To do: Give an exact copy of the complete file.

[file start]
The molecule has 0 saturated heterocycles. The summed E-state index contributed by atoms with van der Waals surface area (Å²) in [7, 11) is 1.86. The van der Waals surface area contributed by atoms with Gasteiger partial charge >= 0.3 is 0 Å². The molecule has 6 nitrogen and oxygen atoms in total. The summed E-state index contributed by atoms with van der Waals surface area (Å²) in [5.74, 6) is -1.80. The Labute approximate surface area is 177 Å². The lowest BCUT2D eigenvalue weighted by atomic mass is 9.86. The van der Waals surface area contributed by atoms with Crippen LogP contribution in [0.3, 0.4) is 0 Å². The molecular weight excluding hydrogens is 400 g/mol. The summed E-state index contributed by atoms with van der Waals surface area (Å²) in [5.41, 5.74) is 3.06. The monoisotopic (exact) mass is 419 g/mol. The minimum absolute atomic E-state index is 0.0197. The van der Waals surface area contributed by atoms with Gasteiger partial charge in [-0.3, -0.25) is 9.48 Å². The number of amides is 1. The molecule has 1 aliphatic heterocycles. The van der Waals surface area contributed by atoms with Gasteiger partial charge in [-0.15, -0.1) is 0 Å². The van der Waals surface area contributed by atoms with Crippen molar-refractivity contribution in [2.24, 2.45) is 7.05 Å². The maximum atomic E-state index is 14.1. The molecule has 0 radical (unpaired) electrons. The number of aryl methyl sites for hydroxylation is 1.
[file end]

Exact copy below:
The molecule has 0 saturated heterocycles. The summed E-state index contributed by atoms with van der Waals surface area (Å²) in [7, 11) is 1.86. The van der Waals surface area contributed by atoms with Gasteiger partial charge >= 0.3 is 0 Å². The molecule has 6 nitrogen and oxygen atoms in total. The summed E-state index contributed by atoms with van der Waals surface area (Å²) in [5.74, 6) is -1.80. The Labute approximate surface area is 177 Å². The lowest BCUT2D eigenvalue weighted by atomic mass is 9.86. The van der Waals surface area contributed by atoms with Crippen LogP contribution in [0.3, 0.4) is 0 Å². The molecular weight excluding hydrogens is 400 g/mol. The summed E-state index contributed by atoms with van der Waals surface area (Å²) in [5.41, 5.74) is 3.06. The monoisotopic (exact) mass is 419 g/mol. The minimum absolute atomic E-state index is 0.0197. The van der Waals surface area contributed by atoms with Gasteiger partial charge in [-0.3, -0.25) is 9.48 Å². The number of amides is 1. The molecule has 1 aliphatic heterocycles. The van der Waals surface area contributed by atoms with Gasteiger partial charge in [-0.15, -0.1) is 0 Å². The van der Waals surface area contributed by atoms with Crippen molar-refractivity contribution in [2.24, 2.45) is 7.05 Å². The maximum atomic E-state index is 14.1. The molecule has 0 radical (unpaired) electrons. The number of aryl methyl sites for hydroxylation is 1.